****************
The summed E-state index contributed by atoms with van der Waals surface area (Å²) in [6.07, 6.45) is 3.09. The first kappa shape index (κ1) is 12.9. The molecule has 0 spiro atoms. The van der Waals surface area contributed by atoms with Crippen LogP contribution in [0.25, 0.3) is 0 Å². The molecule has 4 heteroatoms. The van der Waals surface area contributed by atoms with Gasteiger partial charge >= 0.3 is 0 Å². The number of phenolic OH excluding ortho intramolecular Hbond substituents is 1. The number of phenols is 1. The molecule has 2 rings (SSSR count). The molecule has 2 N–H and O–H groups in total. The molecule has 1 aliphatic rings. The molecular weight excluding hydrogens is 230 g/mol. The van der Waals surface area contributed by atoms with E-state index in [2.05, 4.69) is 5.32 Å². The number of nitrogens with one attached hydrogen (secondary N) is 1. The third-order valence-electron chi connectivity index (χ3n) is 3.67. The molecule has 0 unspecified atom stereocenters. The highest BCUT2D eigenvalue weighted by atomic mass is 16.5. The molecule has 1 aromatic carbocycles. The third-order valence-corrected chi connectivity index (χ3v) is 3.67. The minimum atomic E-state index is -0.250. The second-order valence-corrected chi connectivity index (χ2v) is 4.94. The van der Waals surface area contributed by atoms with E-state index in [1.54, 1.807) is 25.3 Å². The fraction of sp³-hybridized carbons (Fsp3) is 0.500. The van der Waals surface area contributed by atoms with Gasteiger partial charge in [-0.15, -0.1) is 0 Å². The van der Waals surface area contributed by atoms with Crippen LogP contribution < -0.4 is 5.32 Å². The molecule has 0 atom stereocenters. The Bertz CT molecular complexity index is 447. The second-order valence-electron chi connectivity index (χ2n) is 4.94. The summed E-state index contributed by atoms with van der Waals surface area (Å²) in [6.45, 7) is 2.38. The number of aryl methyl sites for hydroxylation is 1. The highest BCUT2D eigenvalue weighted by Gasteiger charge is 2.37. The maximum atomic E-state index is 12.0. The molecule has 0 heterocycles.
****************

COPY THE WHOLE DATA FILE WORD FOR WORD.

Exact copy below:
The summed E-state index contributed by atoms with van der Waals surface area (Å²) in [6.07, 6.45) is 3.09. The first kappa shape index (κ1) is 12.9. The molecule has 0 spiro atoms. The van der Waals surface area contributed by atoms with Crippen LogP contribution in [0.25, 0.3) is 0 Å². The molecule has 4 heteroatoms. The van der Waals surface area contributed by atoms with Gasteiger partial charge >= 0.3 is 0 Å². The number of phenolic OH excluding ortho intramolecular Hbond substituents is 1. The number of phenols is 1. The molecule has 2 rings (SSSR count). The molecule has 2 N–H and O–H groups in total. The molecule has 1 aliphatic rings. The molecular weight excluding hydrogens is 230 g/mol. The van der Waals surface area contributed by atoms with E-state index in [2.05, 4.69) is 5.32 Å². The number of nitrogens with one attached hydrogen (secondary N) is 1. The third-order valence-electron chi connectivity index (χ3n) is 3.67. The molecule has 0 unspecified atom stereocenters. The highest BCUT2D eigenvalue weighted by atomic mass is 16.5. The molecule has 1 aromatic carbocycles. The third-order valence-corrected chi connectivity index (χ3v) is 3.67. The minimum atomic E-state index is -0.250. The second-order valence-corrected chi connectivity index (χ2v) is 4.94. The van der Waals surface area contributed by atoms with E-state index in [1.54, 1.807) is 25.3 Å². The fraction of sp³-hybridized carbons (Fsp3) is 0.500. The van der Waals surface area contributed by atoms with Gasteiger partial charge in [-0.15, -0.1) is 0 Å². The van der Waals surface area contributed by atoms with Crippen LogP contribution < -0.4 is 5.32 Å². The molecule has 0 atom stereocenters. The Bertz CT molecular complexity index is 447. The second-order valence-electron chi connectivity index (χ2n) is 4.94. The summed E-state index contributed by atoms with van der Waals surface area (Å²) in [6.45, 7) is 2.38. The number of aryl methyl sites for hydroxylation is 1. The highest BCUT2D eigenvalue weighted by Gasteiger charge is 2.37. The maximum atomic E-state index is 12.0. The molecule has 0 heterocycles.